Factoring Cost


When it comes to the cost of a fiberglass filter versus a pleated filter, they are both relatively cheap. The pleated filter does cost a bit more. If budgeting comes down to the dollar, in most cases, it is cheaper to buy pleated filters over fiberglass filters. Fiberglass filters are recommended to be changed every 30 days whereas pleated filters only need to be changed every 90 days. Depending on the price of each filter (per brand/model), pleated filters will cost less annually due to requiring fewer replacements. If the recommendations are followed, fiberglass filters will be changed 12 times a year, and pleated filters will be changed only four times per year.          

Which Filter is Best?


In accordance with the MERV scale, pleated filters are better than fiberglass filters. Whereas fiberglass filters fall at the lowest ratings, pleated filters range from medium to high on the MERV scale. Pleated filters also help improve the air quality and trap more pollutants. If there are no respiratory issues or allergies present in residents, fiberglass filters are a good, cheap option if a quick change is needed.

Where to Find Fiberglass and Pleated Air Filters


Fiberglass filters are the most typical filters found in most HVAC systems, as previously mentioned. Pleated filters are also quite common and are preferable for cleaner air. There are plenty of different filter brands and models to choose from on the market. The Internet is a great source for sifting through several choices and purchasing the right one.


Flanders Flat Panel E-Z Flow Heavy-Duty Air Filter

The Flanders Flat Panel E-Z Flow Heavy-Duty Air Filter has earned itself 4.4 stars out of 5 on the Amazon website. There are plenty of sizes available and the filter comes in a 12 pack. The filters have a MERV rating of 4 and trap particles such as dust, pollen, and lint. The clipboard design of the filter protects the corners from separating, and the double-sided metal retainer reinforces the frame, adding durability and strength. The filter itself is made from filament-spun glass (fiberglass).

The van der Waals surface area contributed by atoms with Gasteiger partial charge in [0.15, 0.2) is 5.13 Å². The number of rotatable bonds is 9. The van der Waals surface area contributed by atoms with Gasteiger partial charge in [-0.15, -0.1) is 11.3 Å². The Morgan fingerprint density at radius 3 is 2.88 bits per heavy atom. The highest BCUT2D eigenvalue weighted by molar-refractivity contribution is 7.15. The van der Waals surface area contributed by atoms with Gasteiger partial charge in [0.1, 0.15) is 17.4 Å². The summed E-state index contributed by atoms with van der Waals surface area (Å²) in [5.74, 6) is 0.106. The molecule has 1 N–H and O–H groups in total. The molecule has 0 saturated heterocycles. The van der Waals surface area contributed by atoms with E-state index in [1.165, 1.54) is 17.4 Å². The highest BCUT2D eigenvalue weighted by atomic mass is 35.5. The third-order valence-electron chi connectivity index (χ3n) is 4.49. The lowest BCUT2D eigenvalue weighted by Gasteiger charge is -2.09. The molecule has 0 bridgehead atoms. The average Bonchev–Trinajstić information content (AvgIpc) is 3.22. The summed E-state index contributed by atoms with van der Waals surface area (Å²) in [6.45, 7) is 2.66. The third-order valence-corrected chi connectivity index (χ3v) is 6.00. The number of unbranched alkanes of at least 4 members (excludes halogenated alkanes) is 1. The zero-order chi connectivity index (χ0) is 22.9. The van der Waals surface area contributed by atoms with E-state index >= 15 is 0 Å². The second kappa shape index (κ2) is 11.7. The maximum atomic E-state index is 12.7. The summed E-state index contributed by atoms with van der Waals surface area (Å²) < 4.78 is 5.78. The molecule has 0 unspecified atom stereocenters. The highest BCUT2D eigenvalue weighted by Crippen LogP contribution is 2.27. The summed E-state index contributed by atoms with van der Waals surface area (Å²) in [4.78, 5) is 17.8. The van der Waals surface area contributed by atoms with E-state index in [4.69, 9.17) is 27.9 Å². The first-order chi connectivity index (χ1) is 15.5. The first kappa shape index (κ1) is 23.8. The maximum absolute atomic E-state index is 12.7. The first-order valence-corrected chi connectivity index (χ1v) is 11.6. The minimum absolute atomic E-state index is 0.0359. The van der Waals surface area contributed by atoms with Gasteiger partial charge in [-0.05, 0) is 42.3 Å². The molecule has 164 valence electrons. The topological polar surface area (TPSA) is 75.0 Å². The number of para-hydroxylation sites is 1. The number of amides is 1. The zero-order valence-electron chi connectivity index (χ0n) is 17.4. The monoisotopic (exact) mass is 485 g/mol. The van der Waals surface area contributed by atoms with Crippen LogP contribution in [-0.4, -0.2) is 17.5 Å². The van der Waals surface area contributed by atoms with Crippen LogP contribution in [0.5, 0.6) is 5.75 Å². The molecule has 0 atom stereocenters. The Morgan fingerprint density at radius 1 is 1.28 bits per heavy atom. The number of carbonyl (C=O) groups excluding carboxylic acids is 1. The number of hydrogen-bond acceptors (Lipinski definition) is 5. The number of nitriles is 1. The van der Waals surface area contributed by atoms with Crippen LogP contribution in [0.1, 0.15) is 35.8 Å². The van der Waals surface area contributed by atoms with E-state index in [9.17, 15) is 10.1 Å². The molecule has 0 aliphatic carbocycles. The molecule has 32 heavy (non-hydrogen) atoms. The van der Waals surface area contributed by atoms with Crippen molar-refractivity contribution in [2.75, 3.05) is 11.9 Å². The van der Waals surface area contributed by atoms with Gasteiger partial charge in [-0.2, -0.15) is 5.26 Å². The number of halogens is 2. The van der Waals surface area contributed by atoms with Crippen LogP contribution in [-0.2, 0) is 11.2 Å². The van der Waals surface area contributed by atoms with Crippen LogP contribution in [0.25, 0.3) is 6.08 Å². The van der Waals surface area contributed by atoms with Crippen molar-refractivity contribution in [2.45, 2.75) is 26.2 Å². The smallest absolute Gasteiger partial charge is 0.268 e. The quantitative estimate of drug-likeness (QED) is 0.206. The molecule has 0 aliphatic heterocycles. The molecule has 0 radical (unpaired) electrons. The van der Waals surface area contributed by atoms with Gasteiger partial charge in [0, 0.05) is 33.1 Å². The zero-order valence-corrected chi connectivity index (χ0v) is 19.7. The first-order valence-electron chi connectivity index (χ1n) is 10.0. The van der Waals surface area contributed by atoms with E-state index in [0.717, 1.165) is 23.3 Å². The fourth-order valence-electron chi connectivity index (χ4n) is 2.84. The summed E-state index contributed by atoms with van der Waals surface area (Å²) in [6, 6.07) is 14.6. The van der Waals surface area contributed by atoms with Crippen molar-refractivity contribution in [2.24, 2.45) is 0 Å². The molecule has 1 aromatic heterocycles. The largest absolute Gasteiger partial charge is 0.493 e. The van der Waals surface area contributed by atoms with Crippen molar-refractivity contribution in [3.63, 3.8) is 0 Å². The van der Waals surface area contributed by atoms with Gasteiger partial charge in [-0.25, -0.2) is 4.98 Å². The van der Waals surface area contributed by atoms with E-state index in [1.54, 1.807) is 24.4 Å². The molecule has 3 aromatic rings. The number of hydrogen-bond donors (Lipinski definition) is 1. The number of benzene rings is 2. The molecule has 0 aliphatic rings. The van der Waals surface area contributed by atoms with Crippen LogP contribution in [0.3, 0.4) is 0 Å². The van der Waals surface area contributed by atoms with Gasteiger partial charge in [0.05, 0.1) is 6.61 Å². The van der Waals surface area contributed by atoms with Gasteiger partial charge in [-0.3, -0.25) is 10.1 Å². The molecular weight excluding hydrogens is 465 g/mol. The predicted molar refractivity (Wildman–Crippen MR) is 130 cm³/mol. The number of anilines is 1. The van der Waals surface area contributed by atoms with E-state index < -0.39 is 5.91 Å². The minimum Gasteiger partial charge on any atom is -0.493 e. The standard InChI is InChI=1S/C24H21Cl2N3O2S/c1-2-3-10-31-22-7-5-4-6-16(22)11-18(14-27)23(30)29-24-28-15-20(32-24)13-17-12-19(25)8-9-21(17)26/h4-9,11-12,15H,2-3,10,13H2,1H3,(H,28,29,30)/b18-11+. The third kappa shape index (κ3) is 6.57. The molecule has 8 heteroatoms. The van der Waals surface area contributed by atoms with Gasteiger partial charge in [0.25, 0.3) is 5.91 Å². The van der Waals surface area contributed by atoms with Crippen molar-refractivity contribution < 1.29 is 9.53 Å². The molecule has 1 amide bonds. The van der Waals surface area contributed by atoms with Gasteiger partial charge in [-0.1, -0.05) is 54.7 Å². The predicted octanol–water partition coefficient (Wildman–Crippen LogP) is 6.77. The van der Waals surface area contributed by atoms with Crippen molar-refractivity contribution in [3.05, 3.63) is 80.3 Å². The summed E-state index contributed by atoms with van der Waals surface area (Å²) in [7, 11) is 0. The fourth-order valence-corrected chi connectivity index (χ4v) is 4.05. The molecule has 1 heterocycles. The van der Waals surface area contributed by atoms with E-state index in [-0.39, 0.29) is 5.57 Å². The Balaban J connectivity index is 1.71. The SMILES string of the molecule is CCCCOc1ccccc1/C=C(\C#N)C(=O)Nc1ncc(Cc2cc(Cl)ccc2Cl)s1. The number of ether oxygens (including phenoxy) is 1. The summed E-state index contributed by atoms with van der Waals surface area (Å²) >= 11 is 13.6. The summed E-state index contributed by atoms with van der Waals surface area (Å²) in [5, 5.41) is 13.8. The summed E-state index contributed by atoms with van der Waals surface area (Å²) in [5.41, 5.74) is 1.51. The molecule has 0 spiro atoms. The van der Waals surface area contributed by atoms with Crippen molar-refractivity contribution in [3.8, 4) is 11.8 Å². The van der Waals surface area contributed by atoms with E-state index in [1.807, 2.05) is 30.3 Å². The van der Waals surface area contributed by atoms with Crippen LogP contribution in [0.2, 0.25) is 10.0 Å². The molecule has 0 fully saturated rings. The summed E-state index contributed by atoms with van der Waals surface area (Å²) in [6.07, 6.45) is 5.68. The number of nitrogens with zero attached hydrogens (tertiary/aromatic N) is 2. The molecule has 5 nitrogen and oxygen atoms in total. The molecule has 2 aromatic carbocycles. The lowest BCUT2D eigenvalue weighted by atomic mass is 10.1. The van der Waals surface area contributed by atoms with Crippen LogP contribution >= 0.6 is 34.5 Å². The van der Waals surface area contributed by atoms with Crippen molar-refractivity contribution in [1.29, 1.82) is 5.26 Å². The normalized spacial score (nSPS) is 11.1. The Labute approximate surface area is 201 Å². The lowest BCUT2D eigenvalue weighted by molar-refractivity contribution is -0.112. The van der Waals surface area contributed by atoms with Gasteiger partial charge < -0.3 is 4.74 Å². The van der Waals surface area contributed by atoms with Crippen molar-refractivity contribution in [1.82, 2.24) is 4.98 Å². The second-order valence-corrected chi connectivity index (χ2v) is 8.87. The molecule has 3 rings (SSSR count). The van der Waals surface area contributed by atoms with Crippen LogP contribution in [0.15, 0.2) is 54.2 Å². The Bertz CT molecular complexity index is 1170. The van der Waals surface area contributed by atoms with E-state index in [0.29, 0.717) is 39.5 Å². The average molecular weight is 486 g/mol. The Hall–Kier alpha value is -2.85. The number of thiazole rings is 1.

It is recommended to change the filter every month. Some consumers can stretch this out to a few months depending on their specific HVAC system. Any type of filter can last longer than the recommended time frame if it is not in bad condition. One verified purchaser reported that they were able to get between three and four months of use from one filter. Always check the filter after 30 days and then frequently after that if not changed.


The Flanders Flat Panel E-Z Flow Heavy Duty Air Filter can be found here for around $.


Nordic Pure Pleated Air Filter

The Nordic Pure Pleated Air Filter has earned itself a high rating of 4.5 stars out of 5 on the Amazon website. There are multiple sizes to choose from and the filter comes in a pack of six. The Nordic Pure Pleated Air Filter is pleated with hypoallergenic/antimicrobial, electrostatic material. It captures large airborne pollutants such as dust, mold spores, pet dander, pollen, lint, and some bacteria.

The filter has a MERV rating of 8. According to the manufacturer, this air filter’s MERV rating means it is high enough to efficiently trap large particles, but at the same time is low enough to reduce any strain on the system. The less strain that is on an HVAC unit, the less energy that is produced. This is great for the electricity bill and the environment.


Find the six pack the Nordic Pure Pleated Air Filter here for around $